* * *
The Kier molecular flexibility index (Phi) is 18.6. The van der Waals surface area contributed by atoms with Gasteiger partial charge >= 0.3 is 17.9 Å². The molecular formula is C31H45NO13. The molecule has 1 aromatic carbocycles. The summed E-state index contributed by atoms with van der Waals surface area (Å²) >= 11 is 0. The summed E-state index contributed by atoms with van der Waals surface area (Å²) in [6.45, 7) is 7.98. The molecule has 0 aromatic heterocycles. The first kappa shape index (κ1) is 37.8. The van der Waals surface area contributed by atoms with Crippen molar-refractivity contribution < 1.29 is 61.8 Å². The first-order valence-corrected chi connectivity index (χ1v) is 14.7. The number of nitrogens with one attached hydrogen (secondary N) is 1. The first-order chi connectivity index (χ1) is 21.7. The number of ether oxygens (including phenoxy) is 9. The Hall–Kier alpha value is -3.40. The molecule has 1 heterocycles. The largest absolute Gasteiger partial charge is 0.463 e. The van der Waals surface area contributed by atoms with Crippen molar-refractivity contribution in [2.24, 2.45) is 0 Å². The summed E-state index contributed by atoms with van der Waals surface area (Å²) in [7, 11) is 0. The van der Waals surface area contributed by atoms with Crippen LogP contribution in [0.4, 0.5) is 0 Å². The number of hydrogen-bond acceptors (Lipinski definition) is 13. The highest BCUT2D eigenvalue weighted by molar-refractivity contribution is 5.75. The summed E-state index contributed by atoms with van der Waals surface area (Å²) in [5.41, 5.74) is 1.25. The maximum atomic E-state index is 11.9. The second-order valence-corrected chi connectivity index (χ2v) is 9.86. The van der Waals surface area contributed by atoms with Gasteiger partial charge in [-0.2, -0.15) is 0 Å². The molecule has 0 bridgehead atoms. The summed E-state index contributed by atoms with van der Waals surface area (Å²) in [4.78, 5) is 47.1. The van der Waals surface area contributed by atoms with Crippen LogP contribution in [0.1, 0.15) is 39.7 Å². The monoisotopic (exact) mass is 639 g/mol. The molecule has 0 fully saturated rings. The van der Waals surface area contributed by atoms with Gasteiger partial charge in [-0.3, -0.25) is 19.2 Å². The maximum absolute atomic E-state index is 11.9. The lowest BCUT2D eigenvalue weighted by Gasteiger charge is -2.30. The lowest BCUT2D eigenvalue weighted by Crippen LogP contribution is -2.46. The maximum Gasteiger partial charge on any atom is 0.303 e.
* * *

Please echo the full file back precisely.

The Kier molecular flexibility index (Phi) is 18.6. The van der Waals surface area contributed by atoms with Gasteiger partial charge >= 0.3 is 17.9 Å². The molecular formula is C31H45NO13. The molecule has 1 aromatic carbocycles. The summed E-state index contributed by atoms with van der Waals surface area (Å²) >= 11 is 0. The summed E-state index contributed by atoms with van der Waals surface area (Å²) in [6.45, 7) is 7.98. The molecule has 0 aromatic heterocycles. The first kappa shape index (κ1) is 37.8. The van der Waals surface area contributed by atoms with Crippen molar-refractivity contribution < 1.29 is 61.8 Å². The first-order valence-corrected chi connectivity index (χ1v) is 14.7. The number of nitrogens with one attached hydrogen (secondary N) is 1. The first-order chi connectivity index (χ1) is 21.7. The number of ether oxygens (including phenoxy) is 9. The Hall–Kier alpha value is -3.40. The molecule has 1 heterocycles. The largest absolute Gasteiger partial charge is 0.463 e. The van der Waals surface area contributed by atoms with Crippen molar-refractivity contribution in [2.24, 2.45) is 0 Å². The summed E-state index contributed by atoms with van der Waals surface area (Å²) in [7, 11) is 0. The van der Waals surface area contributed by atoms with Crippen LogP contribution in [0.4, 0.5) is 0 Å². The number of hydrogen-bond acceptors (Lipinski definition) is 13. The highest BCUT2D eigenvalue weighted by molar-refractivity contribution is 5.75. The summed E-state index contributed by atoms with van der Waals surface area (Å²) in [5.41, 5.74) is 1.25. The maximum atomic E-state index is 11.9. The second-order valence-corrected chi connectivity index (χ2v) is 9.86. The van der Waals surface area contributed by atoms with Gasteiger partial charge in [-0.2, -0.15) is 0 Å². The molecule has 0 bridgehead atoms. The summed E-state index contributed by atoms with van der Waals surface area (Å²) in [4.78, 5) is 47.1. The van der Waals surface area contributed by atoms with Crippen LogP contribution in [0.1, 0.15) is 39.7 Å². The monoisotopic (exact) mass is 639 g/mol. The molecule has 0 fully saturated rings. The van der Waals surface area contributed by atoms with Gasteiger partial charge in [-0.3, -0.25) is 19.2 Å². The maximum absolute atomic E-state index is 11.9. The lowest BCUT2D eigenvalue weighted by Gasteiger charge is -2.30. The lowest BCUT2D eigenvalue weighted by Crippen LogP contribution is -2.46. The maximum Gasteiger partial charge on any atom is 0.303 e.